Patient characteristics associated with prescribing of L/M MEDs versus H/VH were tested using an independent samples t-test to assess the relationship with age, and a chi squared test for the relationship with gender. Differences in the proportion of patients prescribed VH meds and the proportion with missing MEDs were compared for patients prescribed methadone versus those on methadone-free regimens using two-sample tests for equality of proportions.

The association between prescribed MEDs and potential risk factors (age, gender and opioid class) was investigated using logistic regression. A subset of 4003 patients was selected for this model, including those with data to support calculation of maximum MEDs (the dependent variable); who were prescribed one opioid only (to allow comparison across drug classes); who were prescribed a ‘high-volume opioid’ prescribed to more than 50 individuals in the sample; and where at least 10 patients were prescribed a H/VH dose: methadone (n = 272), fentanyl (242), morphine (2136), oxycodone (1353). Associations between predictive factors and the outcome were expressed as Odds Ratios (OR) and associated 95% confidence intervals (CI).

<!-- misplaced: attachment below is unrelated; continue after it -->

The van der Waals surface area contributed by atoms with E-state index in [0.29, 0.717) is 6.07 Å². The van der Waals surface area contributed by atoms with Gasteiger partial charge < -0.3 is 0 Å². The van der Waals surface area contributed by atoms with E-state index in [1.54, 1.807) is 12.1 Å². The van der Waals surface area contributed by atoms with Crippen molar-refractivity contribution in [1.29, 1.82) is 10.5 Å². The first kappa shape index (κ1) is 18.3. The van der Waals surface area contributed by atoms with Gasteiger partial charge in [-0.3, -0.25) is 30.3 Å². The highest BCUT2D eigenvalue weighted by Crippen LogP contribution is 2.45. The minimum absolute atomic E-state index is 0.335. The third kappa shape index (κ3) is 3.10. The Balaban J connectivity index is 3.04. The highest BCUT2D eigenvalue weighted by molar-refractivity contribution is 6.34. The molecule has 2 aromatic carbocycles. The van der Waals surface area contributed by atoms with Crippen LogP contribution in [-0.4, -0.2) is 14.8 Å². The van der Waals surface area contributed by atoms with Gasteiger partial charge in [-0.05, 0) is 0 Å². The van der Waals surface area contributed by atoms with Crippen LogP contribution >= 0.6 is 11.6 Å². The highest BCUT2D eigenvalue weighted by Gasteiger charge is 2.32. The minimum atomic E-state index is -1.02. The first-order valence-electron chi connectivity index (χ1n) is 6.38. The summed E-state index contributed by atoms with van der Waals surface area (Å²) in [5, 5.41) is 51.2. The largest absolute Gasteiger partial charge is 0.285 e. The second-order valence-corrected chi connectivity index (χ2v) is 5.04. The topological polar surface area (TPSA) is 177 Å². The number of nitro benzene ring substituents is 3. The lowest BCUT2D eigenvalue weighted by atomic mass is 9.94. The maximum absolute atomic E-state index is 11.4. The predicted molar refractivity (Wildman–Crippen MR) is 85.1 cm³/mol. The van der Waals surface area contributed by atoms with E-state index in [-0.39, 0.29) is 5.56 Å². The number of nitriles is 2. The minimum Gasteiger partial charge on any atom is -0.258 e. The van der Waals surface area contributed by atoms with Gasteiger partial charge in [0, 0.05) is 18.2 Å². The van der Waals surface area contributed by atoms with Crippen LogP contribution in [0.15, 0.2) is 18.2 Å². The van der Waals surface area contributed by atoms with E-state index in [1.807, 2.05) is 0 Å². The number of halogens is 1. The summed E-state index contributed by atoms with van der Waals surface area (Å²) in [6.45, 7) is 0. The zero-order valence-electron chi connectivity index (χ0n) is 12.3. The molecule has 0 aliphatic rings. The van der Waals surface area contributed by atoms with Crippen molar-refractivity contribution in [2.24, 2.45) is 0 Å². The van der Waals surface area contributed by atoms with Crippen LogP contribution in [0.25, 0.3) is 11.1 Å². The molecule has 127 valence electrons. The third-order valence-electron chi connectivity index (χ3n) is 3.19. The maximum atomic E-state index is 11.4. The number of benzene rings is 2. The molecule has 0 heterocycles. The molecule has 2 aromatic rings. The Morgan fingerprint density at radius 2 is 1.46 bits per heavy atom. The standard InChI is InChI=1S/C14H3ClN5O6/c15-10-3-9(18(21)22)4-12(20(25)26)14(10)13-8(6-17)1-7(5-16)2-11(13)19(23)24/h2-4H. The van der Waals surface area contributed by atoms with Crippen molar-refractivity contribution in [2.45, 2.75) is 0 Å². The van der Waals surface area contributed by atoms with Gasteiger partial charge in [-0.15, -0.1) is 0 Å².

Forty-six of the 54 invited GP practices in NHS Fife participated, a response rate of 85%. Of the eight non-participating practices, three declined and five were willing to participate but could either not run the search (n = 4) or were unable to provide all the required data (n = 1). The proportion of practices participating in each cluster ranged from 40% to 100%, with all but one achieving over 80% (Table 2). With a combined practice list size of 341,240, participating practices represented 88.4% of registered GP patients in NHS Fife. The median (Inter-Quartile Range, IQR) list size per practice was 7365 (3704) patients.

Table 2 Practice participation and list size by cluster

Practice-level data

Opioid prescribing

In the previous six months 42,382 (12.4%) of individuals were prescribed any opioid. Within these, 14,079 were prescribed a strong opioid, representing 4.1% of the overall caseload and 33.2% of patients who had been prescribed any opioid [see Supplementary Table 1, Additional File 3]. At practice-level, the median (IQR) number and proportion of patients prescribed a strong opioid were 262.5 (176.8) and 4.2% (2.4%) respectively (Fig. 1) [see Supplementary Table 2, Additional File 3].